On this morning of August 18, 150 years ago, General J.E.B. Stuart received an abrupt awakening outside Verdiersville, Virginia:
… I was aroused from the porch where I lay by the noise of horsemen and wagons, and walking out bareheaded to the fence near by, found that they were coming from the very direction indicated for General F. Lee. I was not left long in this delusion, however, for two officers, Captain Mosby and Lieutenant Gibson, whom I sent to ascertain the truth, were fired upon and rapidly pursued. I had barely time to leap upon my horse just as I was, and, with Major Von Borcke and Lieutenant Dabney, of my staff, escaped by leaping a high fence. The major, who took the road, was fired at as long as in sight, but none of us were hurt. There was no assistance for 10 miles. Having stopped at the nearest woods, I observed the party approach and leave in great haste, but not without my hat and the cloak which had formed my bed. Major Fitzhugh, in his searches for General Lee, was caught by this party and borne off as a prisoner of war…. (OR, Series I, Volume 12, Part II, Serial 16, page 726)
A marker, in Orange County just off Virginia Highway 20, bear witness to this small cavalry fight. Not much compared to the larger battles to come in the following weeks. But with some important implications. The marker, like many accounts of this event, focuses upon Stuart’s lost hat and his revenge.
The “hat story” is one of those pleasing stories of the war that seem to charm us away from the horror of the times. I’ll retell it here, as it becomes somewhat obligatory… but will be brief…
Meeting on the Cedar Mountain battlefield under a truce after the battle, Stuart bet Federal General Samuel Crawford that the northern press would bill the fight as a Union victory. True to his word, Crawford forwarded after the Yankee newspaper headlines ran. As indicated in his official report, Stuart lost the hat during the confusion on the morning of August 18. Somewhat embarrassed by this loss, particularly with the reaction of his troopers, Stuart vowed revenge. On August 22, he got that revenge when leading a raid on Catlett Station. Among the spoils was General John Pope’s dress uniform. Appeals for a trade fell on deaf ears. So Stuart was content to simply send the uniform to Richmond for display.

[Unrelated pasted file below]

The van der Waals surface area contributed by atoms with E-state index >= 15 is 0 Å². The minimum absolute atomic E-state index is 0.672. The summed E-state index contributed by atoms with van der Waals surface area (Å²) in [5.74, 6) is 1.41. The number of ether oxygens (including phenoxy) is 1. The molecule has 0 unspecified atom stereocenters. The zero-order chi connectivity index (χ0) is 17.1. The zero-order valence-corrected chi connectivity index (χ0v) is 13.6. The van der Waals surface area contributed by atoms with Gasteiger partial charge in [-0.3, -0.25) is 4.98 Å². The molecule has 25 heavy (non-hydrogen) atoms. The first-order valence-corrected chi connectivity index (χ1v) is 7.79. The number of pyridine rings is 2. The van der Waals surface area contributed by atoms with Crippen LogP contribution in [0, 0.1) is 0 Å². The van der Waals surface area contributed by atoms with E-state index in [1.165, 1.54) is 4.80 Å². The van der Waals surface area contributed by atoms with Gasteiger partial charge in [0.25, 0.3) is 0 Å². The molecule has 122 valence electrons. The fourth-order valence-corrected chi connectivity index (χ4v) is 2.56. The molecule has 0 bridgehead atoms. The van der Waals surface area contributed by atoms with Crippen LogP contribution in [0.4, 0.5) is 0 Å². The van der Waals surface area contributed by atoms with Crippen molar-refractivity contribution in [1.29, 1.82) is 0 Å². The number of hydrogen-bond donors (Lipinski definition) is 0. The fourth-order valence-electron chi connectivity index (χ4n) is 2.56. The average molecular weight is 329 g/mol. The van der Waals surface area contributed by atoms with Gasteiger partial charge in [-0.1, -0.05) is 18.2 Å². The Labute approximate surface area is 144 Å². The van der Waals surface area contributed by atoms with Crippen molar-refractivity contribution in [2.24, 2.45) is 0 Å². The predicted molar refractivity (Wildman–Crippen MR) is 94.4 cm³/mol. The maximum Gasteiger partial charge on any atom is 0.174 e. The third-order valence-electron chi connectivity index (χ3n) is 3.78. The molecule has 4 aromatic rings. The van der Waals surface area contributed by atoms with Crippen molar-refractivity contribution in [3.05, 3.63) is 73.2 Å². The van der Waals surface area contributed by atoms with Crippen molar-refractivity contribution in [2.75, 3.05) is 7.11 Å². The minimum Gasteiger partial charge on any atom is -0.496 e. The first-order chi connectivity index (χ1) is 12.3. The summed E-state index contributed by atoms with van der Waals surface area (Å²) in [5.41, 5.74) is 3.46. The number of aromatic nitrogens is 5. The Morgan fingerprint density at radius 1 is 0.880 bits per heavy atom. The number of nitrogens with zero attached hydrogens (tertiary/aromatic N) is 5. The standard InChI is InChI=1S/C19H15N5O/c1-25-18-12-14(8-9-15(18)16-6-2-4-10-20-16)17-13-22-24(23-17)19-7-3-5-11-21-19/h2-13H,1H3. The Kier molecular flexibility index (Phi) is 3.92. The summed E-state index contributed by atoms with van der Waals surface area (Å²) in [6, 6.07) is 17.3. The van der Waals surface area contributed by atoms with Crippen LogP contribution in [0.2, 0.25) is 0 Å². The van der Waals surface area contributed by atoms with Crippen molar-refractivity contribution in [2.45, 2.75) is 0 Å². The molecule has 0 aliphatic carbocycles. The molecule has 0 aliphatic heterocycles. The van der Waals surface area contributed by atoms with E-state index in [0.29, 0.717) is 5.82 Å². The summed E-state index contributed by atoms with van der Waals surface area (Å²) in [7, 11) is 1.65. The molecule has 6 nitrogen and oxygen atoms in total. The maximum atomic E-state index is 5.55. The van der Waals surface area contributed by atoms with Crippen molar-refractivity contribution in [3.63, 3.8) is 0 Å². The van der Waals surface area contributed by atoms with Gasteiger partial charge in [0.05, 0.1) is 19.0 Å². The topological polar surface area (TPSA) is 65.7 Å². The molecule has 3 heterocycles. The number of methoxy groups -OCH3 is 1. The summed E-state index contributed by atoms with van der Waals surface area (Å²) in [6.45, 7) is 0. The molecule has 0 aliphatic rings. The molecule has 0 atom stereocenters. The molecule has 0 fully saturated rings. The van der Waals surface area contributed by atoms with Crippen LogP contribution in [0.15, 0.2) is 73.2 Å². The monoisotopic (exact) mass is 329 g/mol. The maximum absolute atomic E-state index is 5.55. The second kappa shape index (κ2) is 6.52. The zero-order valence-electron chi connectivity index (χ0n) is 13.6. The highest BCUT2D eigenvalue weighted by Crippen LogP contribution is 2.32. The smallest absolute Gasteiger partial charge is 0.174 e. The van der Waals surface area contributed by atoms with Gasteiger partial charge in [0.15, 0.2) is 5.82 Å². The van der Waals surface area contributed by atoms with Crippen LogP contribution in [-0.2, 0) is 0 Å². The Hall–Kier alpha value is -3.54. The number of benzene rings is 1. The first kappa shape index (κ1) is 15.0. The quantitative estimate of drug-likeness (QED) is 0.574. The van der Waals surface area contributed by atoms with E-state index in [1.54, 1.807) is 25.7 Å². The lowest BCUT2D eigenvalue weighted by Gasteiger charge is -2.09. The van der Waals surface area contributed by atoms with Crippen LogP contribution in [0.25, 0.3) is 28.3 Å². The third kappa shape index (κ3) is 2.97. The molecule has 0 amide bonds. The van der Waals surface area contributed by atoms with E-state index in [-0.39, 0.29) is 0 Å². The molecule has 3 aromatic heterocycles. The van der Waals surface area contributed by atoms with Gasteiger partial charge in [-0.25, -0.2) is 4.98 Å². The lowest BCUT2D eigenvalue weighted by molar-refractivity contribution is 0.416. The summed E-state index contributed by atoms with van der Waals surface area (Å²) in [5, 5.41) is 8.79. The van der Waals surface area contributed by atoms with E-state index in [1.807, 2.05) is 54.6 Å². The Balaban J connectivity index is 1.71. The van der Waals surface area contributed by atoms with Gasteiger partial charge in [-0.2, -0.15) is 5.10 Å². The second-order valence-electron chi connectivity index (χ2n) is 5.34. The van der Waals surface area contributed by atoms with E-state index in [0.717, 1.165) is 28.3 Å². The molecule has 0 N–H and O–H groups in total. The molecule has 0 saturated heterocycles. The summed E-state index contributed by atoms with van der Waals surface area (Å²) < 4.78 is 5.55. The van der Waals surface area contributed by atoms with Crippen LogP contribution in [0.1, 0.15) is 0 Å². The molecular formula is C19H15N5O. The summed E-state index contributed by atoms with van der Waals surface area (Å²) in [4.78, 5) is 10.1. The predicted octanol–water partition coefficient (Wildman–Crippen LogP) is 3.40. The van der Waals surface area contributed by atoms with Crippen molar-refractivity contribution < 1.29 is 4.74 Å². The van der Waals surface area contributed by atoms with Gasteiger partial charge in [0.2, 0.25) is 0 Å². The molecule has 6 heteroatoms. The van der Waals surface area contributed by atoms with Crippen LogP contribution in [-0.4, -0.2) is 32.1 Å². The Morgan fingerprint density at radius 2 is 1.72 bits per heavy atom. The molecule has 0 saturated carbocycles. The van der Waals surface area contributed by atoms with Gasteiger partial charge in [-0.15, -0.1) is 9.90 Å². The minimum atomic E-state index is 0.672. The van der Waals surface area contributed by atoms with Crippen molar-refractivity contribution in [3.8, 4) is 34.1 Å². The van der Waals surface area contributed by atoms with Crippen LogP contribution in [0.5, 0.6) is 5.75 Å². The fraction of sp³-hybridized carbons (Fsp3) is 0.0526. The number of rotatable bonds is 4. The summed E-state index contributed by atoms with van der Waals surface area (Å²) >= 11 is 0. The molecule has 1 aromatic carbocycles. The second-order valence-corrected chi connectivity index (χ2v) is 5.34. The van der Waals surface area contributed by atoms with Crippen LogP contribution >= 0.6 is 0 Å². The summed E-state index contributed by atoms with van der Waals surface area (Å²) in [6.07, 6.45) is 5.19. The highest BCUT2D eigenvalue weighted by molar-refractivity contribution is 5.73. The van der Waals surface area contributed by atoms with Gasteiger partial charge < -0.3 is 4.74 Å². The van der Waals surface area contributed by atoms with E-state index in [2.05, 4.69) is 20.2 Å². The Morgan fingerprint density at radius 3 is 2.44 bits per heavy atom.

Nice story, but distracts us from the more important loss to the Confederates – papers carried by Major Norman Fitzhugh. Included in the documents were orders outlining General Robert E. Lee’s plan to cut off and defeat Pope’s Army of Virginia between the Rapidan and Rappahannock Rivers. With this information and intelligence from other sources, Pope hastily withdrew from the advance position. He fell back to positions on the north bank of the Rappahannock. Good, defensible terrain.
One might argue the withdrawal only delayed the inevitable clash of armies, within a series of cause-and-effect events leading back to Manassas. But the withdrawal did mean Pope’s command was not beaten at a point deep in Virginia where retreat into the Washington defense perimeter was impossible. Like the more famous one lost less than a month later outside Frederick, Maryland, the orders lost at Verdiersville changed the nature of a campaign.
Another point that is also often overlooked is the Federal perspective on the action. Colonel Thornton F. Brodhead accomplished this raid, nearly capturing Stuart and Mosby mind you, with the 1st Michigan and 5th New York Cavalry. Both units the southerners would meet on other battlefields. And the man who’d dispatched them on the raid was General John Buford. The Union cavalry was, even at this early stage of the war, showing signs of competence. The blue troopers could equal, and some times best, their gray counterparts when well lead. And those Yankee horse soldiers would only get better with age.